Like the Tomb of the Cybermen, there are aspects of the story you wouldn’t do now, the use of quite dodgy make-up to portray a Chinese man doesn’t help this, and the use of the Yellow Peril fear of the late 19th century doesn’t help, this story owes a lot to Fu Manchu and not sure that would be done this way, I’d like to think we’ve got a bit better. There is, though a lot to enjoy in this once you get over that it’s of its time, including the introduction of two of my favourite characters, fleshed out over 20 years later by Big Finish – Jago and Litefoot.  This is Tom Baker at his Sherlockian best and its no surprise that he went onto play Sherlock Holmes after leaving Doctor Who. There is some great dialogue and the sets are great – the BBC is always great at period stuff, just not so good often at spaceships. Mr Sin is a genuinely creepy bad guy and the story works well. Leela playing the role of Eliza Doolittle to the Doctors Henry Higgins is also a nice touch. Tom Baker once summed this serial up as “The BBC is very good at period drama but not very good at giant rats.” And that seems eminently fair, It still stands up as great writing and apparently it is also Johnny Depp’s favourite serial.  When he was preparing for the role of the Doctor Chris Eccleston watched this on Russell T Davies advice. I would recommend this to anyone but please remember it is of its time and we certainly wouldn’t cast that way now, but it has a lot going for it. Favourite quotes: “Doctor You make me wear strange clothes, You tell me nothing! You Are trying to annoy me!”, “Savage. Found floating down the Amazon in a hatbox.” And  “”Eureka” is Greek for “This bath is too hot.”.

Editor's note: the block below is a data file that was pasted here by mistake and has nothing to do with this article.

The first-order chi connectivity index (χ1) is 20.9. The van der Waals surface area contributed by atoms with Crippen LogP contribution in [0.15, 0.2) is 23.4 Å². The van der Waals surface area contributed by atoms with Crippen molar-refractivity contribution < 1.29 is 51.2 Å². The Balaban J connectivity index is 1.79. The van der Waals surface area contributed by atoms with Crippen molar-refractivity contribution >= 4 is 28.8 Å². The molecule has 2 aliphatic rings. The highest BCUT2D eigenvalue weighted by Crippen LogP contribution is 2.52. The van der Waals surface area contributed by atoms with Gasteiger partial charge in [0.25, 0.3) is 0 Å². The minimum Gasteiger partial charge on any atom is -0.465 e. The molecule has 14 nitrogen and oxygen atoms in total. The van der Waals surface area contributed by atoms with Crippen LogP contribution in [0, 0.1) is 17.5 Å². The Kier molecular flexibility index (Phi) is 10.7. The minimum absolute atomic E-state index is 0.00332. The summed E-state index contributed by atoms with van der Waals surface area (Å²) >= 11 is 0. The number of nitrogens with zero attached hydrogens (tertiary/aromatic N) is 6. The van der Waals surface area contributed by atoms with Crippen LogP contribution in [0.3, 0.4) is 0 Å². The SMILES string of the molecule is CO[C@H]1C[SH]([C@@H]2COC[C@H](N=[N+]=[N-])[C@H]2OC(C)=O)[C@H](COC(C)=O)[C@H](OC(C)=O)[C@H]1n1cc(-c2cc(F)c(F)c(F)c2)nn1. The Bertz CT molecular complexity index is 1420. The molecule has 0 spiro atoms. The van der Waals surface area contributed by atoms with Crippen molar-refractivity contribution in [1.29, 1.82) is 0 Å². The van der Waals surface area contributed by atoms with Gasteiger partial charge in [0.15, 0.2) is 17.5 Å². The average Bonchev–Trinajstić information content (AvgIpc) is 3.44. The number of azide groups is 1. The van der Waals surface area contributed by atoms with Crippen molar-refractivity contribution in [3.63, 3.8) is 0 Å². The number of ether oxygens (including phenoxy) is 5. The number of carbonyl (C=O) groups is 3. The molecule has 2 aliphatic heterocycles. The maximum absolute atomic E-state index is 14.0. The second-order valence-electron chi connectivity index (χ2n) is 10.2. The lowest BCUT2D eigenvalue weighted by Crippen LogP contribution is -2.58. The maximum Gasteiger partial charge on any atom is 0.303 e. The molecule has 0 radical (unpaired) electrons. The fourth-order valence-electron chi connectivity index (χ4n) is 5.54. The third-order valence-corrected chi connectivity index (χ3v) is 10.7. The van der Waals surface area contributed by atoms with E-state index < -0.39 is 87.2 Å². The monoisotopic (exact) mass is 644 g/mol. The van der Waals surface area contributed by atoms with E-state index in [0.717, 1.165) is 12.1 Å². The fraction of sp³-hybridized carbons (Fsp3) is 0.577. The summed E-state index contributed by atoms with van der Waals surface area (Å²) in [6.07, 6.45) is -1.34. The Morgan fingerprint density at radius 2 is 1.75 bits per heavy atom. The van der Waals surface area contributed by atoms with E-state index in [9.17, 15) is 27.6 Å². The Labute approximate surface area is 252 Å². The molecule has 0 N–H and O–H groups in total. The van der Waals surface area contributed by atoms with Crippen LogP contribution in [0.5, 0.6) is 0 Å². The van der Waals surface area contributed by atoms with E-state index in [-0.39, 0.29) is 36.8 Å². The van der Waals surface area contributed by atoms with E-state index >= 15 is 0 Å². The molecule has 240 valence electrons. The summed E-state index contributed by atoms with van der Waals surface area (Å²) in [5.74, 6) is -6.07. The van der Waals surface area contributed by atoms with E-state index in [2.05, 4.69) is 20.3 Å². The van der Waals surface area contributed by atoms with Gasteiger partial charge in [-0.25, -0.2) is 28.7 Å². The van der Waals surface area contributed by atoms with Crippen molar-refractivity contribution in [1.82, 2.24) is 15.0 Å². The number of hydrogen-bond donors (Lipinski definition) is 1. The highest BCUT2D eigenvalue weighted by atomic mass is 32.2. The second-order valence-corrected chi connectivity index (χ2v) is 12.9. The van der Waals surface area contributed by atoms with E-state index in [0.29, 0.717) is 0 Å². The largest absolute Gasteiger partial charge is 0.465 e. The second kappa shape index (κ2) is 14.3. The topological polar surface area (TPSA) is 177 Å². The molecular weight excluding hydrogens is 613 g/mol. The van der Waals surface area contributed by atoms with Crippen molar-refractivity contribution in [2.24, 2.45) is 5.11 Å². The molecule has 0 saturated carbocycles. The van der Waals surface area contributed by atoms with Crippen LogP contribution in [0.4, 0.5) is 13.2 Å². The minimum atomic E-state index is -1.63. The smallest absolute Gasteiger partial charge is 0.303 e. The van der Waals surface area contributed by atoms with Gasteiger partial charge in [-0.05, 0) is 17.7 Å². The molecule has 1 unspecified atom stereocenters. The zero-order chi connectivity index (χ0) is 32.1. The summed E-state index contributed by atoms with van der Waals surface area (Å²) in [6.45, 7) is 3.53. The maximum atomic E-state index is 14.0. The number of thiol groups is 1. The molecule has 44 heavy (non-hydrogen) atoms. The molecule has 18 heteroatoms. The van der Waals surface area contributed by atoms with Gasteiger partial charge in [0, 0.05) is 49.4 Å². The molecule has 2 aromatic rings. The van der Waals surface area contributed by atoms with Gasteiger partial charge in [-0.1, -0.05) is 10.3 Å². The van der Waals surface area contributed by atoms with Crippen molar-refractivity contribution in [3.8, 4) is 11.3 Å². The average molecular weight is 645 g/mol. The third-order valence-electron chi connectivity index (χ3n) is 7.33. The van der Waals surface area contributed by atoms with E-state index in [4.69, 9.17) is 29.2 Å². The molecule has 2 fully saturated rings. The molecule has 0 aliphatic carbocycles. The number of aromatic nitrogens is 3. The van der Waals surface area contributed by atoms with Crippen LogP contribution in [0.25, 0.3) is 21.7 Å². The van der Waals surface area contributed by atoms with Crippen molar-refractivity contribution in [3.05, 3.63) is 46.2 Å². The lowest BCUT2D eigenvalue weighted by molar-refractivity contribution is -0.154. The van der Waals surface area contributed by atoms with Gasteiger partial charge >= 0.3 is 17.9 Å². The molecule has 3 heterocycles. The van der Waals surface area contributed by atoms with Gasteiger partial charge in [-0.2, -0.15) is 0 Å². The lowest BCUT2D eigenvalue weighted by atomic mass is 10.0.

(trailer by VERITASERUMUK)

3. The Daemons